County health officer Francisca trains community health workers on cooking with smart foods to diversify diets in Makueni, Kenya. Today's menu is sorghum and cowpea pilau, pigeonpea stew, green gram chapattis and finger millet porridge. Photo: Alina Paul-Bossuet

County health officer Francisca trains community health workers on cooking with smart foods to diversify diets in Makueni, Kenya. Today’s menu is sorghum and cowpea pilau, pigeonpea stew, green gram chapattis and finger millet porridge. Photo: Alina Paul-BossuetSmart foods for more sustainable farming

Despite their agronomic and nutrition benefits, traditional crops like sorghum and millet have been sidelined for decades. Their demand and image suffered at the expense of the demand in Kenya for more globalised diets. There are fewer incentives for research on these climate smart crops, and farmers tend to invest less in them, cultivate them on more marginal plots which reinforce the particularly low yields.

This may change in the near future. Kenya’s county agriculture and health departments are working with farmers and community health workers in six regions through dynamic participatory cookery programmes.

Their aim is to help rediscover the benefits of millet, sorghum, cowpea and pigeonpea by sharing modern, healthy, time-saving recipes alongside sanitation and nutrition education. More than 40,000 families have already been reached and the impact of a varied diet on nutrition is being monitored.

Meanwhile almost 1 million urban people have been avidly watching the reality Smart Food TV show, where contestants create inspiring recipes using traditional foods, which has generated a fervour for diversifying diets.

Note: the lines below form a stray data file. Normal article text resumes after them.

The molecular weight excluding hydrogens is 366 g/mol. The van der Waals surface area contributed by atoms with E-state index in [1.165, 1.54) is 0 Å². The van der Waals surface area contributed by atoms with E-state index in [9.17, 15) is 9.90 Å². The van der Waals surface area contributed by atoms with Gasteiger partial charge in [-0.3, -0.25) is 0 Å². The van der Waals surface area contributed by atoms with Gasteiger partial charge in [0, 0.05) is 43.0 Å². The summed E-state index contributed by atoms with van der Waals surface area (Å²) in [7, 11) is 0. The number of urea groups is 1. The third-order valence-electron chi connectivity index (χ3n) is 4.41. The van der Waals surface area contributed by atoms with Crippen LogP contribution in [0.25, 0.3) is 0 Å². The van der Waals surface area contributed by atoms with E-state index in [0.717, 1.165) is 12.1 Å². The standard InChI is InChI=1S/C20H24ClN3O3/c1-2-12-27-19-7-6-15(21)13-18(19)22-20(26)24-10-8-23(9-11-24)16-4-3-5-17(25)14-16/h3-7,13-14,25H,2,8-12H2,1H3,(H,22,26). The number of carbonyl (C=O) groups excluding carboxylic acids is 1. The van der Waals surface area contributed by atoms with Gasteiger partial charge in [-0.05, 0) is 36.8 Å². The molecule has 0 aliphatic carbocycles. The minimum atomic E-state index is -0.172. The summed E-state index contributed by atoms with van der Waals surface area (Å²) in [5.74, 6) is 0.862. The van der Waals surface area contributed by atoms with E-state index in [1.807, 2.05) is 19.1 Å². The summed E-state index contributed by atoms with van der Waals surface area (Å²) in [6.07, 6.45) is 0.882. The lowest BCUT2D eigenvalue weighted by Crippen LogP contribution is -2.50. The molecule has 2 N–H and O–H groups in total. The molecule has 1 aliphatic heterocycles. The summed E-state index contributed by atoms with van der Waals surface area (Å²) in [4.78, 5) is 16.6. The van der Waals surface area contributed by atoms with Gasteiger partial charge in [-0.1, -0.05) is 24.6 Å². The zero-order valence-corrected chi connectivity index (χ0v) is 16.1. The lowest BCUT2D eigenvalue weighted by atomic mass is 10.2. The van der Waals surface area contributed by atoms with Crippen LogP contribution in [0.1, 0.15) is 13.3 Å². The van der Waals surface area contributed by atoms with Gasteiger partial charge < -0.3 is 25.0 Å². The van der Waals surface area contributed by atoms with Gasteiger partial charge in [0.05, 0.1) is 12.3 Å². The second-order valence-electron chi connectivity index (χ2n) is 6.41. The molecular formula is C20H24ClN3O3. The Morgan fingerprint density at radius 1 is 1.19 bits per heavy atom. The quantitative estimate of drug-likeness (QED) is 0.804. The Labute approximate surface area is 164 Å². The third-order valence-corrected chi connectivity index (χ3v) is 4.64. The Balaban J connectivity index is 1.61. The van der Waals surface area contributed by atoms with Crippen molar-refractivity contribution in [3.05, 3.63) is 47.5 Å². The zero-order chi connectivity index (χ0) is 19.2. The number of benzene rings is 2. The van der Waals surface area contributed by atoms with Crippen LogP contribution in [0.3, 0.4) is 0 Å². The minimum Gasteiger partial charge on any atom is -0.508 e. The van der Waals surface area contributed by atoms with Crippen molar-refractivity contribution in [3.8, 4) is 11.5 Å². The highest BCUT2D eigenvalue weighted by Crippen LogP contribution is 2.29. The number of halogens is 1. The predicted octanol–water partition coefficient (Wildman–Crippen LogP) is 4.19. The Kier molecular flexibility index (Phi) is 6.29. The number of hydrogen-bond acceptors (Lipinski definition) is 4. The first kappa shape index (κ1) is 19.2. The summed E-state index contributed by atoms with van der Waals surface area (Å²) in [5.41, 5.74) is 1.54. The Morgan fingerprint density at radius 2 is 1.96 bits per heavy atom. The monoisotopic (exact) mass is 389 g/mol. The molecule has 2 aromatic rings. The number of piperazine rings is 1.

John Ingram, the University of Oxford’s food systems programme leader, has been calling for more sustainable food systems, where governments, the food industry, NGOs, researchers and civil society work on managing food demand.

The smart food campaign coordinated by ICRISAT is popularising smart foods like millets and pigeonpea, to promote under-utilised crops that are “good for you, good for the planet and good for the farmer”.

To bring back foods that are nutritious and sustainable, we need not only to boost their production but also increase demand for them among consumers. Processed products that may help boost their popularity include gluten-free millet drinks, high calcium millet crackers and puffs, sorghum flakes or salads – alongside the traditional porridge, grains and flour mixes.

We also need these foods to be affordable to scale up sustainable diets. Partnerships are vital to tackle nutrition inequalities in the food system as highlighted by Lawrence Haddad, executive director of Global Alliance for Improved Nutrition, at the EAT Stockholm Food Forum last week.

These partnerships could start locally. University College London’s Henrietta Moore says she believes the drive for smart food will take off in Kenya as part of the country’s climate mitigation strategy.

We need to invest more in indigenous knowledge-sharing approaches to scale up diversity on farm plots and plates.

(This article by Alina Paul-Bossuet, Head – Communications and Partnerships, ICRISAT, first appeared in the Thomson Reuters Foundation website on 20 June.)


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June 23, 2017